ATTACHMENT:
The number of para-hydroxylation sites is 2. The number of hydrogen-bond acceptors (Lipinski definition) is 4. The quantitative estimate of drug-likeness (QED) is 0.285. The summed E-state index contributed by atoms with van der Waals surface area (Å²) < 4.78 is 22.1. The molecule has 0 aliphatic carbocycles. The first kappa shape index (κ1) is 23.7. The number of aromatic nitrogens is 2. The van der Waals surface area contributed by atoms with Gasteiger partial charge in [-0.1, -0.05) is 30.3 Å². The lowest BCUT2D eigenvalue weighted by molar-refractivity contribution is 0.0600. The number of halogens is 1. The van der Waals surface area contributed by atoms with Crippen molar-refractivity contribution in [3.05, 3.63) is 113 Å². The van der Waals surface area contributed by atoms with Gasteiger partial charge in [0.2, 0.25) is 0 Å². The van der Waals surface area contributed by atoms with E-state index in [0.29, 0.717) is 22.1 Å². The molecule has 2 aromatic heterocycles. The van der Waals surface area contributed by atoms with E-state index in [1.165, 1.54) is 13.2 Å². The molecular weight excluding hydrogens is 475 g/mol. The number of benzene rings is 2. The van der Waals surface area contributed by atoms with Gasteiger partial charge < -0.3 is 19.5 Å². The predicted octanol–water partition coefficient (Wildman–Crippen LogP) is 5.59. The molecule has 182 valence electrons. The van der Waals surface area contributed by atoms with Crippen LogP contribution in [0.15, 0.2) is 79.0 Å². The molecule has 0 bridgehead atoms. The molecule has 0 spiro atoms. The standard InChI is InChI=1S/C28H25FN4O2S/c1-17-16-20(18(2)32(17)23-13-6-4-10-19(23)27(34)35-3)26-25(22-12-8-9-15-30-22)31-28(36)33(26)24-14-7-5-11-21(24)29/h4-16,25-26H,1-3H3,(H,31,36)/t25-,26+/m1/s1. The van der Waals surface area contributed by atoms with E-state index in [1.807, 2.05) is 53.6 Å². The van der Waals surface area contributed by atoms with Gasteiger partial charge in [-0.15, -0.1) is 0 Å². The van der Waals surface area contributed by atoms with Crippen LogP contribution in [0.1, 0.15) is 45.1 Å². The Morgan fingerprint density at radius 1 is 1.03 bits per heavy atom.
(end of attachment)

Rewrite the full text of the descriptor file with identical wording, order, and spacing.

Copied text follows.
The number of para-hydroxylation sites is 2. The number of hydrogen-bond acceptors (Lipinski definition) is 4. The quantitative estimate of drug-likeness (QED) is 0.285. The summed E-state index contributed by atoms with van der Waals surface area (Å²) < 4.78 is 22.1. The molecule has 0 aliphatic carbocycles. The first kappa shape index (κ1) is 23.7. The number of aromatic nitrogens is 2. The van der Waals surface area contributed by atoms with Gasteiger partial charge in [-0.1, -0.05) is 30.3 Å². The lowest BCUT2D eigenvalue weighted by molar-refractivity contribution is 0.0600. The number of halogens is 1. The van der Waals surface area contributed by atoms with Crippen molar-refractivity contribution in [3.05, 3.63) is 113 Å². The van der Waals surface area contributed by atoms with Gasteiger partial charge in [0.2, 0.25) is 0 Å². The van der Waals surface area contributed by atoms with E-state index in [0.29, 0.717) is 22.1 Å². The molecule has 2 aromatic heterocycles. The van der Waals surface area contributed by atoms with E-state index in [1.165, 1.54) is 13.2 Å². The molecular weight excluding hydrogens is 475 g/mol. The number of benzene rings is 2. The van der Waals surface area contributed by atoms with Gasteiger partial charge < -0.3 is 19.5 Å². The predicted octanol–water partition coefficient (Wildman–Crippen LogP) is 5.59. The molecule has 182 valence electrons. The van der Waals surface area contributed by atoms with Crippen LogP contribution in [0.15, 0.2) is 79.0 Å². The molecule has 0 bridgehead atoms. The molecule has 0 spiro atoms. The standard InChI is InChI=1S/C28H25FN4O2S/c1-17-16-20(18(2)32(17)23-13-6-4-10-19(23)27(34)35-3)26-25(22-12-8-9-15-30-22)31-28(36)33(26)24-14-7-5-11-21(24)29/h4-16,25-26H,1-3H3,(H,31,36)/t25-,26+/m1/s1. The van der Waals surface area contributed by atoms with E-state index in [1.807, 2.05) is 53.6 Å². The van der Waals surface area contributed by atoms with Gasteiger partial charge in [-0.15, -0.1) is 0 Å². The van der Waals surface area contributed by atoms with Crippen LogP contribution in [0.1, 0.15) is 45.1 Å². The Morgan fingerprint density at radius 1 is 1.03 bits per heavy atom.